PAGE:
Nurses' knowledge, beliefs, and practices related to cancer prevention and detection

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Abstract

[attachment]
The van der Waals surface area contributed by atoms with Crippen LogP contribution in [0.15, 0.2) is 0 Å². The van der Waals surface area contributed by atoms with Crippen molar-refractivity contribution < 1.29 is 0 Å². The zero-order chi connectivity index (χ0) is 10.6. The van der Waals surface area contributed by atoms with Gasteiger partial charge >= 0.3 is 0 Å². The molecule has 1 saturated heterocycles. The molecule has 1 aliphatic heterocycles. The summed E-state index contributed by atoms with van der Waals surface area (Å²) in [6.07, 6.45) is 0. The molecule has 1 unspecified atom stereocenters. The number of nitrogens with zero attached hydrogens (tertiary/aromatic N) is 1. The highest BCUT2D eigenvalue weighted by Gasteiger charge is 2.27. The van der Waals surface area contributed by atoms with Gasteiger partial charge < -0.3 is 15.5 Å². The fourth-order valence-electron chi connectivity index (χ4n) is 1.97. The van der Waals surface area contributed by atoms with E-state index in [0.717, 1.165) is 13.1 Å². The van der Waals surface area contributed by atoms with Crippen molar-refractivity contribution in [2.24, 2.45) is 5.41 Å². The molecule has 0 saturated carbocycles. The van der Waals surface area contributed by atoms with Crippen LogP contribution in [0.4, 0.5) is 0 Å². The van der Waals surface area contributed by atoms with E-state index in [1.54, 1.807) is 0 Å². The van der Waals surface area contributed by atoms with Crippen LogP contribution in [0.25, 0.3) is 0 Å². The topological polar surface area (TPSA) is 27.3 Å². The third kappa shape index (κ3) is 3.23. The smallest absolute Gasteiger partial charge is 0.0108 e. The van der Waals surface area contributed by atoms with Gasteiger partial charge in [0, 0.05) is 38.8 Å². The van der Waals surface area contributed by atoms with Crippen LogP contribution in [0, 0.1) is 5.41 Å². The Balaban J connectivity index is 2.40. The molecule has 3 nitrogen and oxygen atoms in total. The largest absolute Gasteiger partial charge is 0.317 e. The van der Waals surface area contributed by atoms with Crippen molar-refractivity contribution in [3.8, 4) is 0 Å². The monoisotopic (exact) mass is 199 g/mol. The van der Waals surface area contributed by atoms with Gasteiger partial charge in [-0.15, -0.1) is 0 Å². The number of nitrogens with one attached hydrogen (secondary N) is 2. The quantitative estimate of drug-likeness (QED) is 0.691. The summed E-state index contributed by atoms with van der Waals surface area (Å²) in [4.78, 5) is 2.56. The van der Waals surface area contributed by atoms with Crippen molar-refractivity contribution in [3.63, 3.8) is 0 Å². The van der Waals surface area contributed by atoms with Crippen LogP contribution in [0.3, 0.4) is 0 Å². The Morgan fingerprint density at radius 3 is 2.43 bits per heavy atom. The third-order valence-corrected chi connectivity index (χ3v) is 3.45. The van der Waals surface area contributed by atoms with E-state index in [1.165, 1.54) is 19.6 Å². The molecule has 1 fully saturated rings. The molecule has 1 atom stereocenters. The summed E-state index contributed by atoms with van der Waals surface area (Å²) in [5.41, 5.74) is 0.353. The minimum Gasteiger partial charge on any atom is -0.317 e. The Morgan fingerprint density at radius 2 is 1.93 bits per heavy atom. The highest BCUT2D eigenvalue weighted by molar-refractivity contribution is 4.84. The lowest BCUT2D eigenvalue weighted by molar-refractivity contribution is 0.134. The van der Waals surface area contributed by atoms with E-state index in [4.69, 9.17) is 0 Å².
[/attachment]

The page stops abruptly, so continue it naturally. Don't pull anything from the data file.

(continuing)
The purpose of this study was to assess the needs of nurses in the area of cancer prevention and early detection. Six parallel forms of a survey instrument were developed to assess the knowledge base, beliefs, and practices of nurses in the prevention and early detection of breast, lung, colorectal, prostate, gynecological, and skin cancers. Responses from 2,348 nurses indicated that they knew the most about prevention and early detection of breast and prostate cancer and the least about endometrial and lung cancer. When asked about specific practices, such as performing skin examinations, teaching breast self-examination, or counseling regarding smoking cessation, most nurses reported using these practices with 0–20% of their patients. Despite their apparent lack of participation in prevention and detection, the majority of nurses (66%) believe that cancer prevention is part of the role of the staff nurse. Results suggest that nurses need to be given the tools with which to perform, the knowledge and the time to participate, as well as an expectation from their employers that cancer prevention and early detection is part of their role.

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